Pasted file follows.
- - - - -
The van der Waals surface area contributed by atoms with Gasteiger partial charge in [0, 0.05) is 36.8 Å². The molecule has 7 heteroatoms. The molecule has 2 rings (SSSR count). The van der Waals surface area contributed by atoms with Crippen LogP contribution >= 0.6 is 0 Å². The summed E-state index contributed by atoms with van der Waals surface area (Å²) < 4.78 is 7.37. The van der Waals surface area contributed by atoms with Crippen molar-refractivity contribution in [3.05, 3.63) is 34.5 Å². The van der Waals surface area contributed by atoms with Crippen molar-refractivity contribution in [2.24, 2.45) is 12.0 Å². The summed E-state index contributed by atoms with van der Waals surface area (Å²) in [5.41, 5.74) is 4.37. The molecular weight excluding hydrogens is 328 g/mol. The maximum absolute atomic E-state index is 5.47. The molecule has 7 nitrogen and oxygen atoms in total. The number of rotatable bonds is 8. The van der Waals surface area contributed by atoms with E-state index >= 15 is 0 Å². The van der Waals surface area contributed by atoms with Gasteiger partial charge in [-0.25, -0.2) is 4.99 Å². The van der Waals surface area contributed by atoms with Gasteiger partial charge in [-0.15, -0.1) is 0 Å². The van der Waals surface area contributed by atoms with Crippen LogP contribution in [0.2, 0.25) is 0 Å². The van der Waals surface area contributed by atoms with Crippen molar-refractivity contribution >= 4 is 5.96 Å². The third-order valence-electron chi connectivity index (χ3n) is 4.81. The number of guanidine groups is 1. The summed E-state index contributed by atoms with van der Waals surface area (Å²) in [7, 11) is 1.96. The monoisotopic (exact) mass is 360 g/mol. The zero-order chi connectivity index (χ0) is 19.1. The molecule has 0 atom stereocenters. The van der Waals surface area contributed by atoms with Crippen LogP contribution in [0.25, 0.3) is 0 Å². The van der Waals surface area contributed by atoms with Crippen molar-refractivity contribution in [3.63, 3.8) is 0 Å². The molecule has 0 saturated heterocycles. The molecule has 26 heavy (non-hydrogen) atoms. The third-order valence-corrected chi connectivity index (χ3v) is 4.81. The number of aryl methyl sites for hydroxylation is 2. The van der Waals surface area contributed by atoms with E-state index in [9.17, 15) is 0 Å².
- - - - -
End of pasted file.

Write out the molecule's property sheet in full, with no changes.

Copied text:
The van der Waals surface area contributed by atoms with Gasteiger partial charge in [0, 0.05) is 36.8 Å². The molecule has 7 heteroatoms. The molecule has 2 rings (SSSR count). The van der Waals surface area contributed by atoms with Crippen LogP contribution >= 0.6 is 0 Å². The summed E-state index contributed by atoms with van der Waals surface area (Å²) < 4.78 is 7.37. The van der Waals surface area contributed by atoms with Crippen molar-refractivity contribution in [3.05, 3.63) is 34.5 Å². The van der Waals surface area contributed by atoms with Crippen molar-refractivity contribution in [2.24, 2.45) is 12.0 Å². The summed E-state index contributed by atoms with van der Waals surface area (Å²) in [5.41, 5.74) is 4.37. The molecular weight excluding hydrogens is 328 g/mol. The maximum absolute atomic E-state index is 5.47. The molecule has 7 nitrogen and oxygen atoms in total. The number of rotatable bonds is 8. The van der Waals surface area contributed by atoms with E-state index >= 15 is 0 Å². The van der Waals surface area contributed by atoms with Gasteiger partial charge in [-0.25, -0.2) is 4.99 Å². The van der Waals surface area contributed by atoms with Gasteiger partial charge in [-0.15, -0.1) is 0 Å². The van der Waals surface area contributed by atoms with Crippen LogP contribution in [0.2, 0.25) is 0 Å². The van der Waals surface area contributed by atoms with Crippen molar-refractivity contribution >= 4 is 5.96 Å². The third-order valence-electron chi connectivity index (χ3n) is 4.81. The number of guanidine groups is 1. The summed E-state index contributed by atoms with van der Waals surface area (Å²) in [7, 11) is 1.96. The monoisotopic (exact) mass is 360 g/mol. The zero-order chi connectivity index (χ0) is 19.1. The molecule has 0 atom stereocenters. The van der Waals surface area contributed by atoms with Crippen LogP contribution in [0.25, 0.3) is 0 Å². The van der Waals surface area contributed by atoms with Crippen molar-refractivity contribution in [3.63, 3.8) is 0 Å². The molecule has 0 saturated heterocycles. The molecule has 26 heavy (non-hydrogen) atoms. The third-order valence-corrected chi connectivity index (χ3v) is 4.81. The number of aryl methyl sites for hydroxylation is 2. The van der Waals surface area contributed by atoms with E-state index in [9.17, 15) is 0 Å².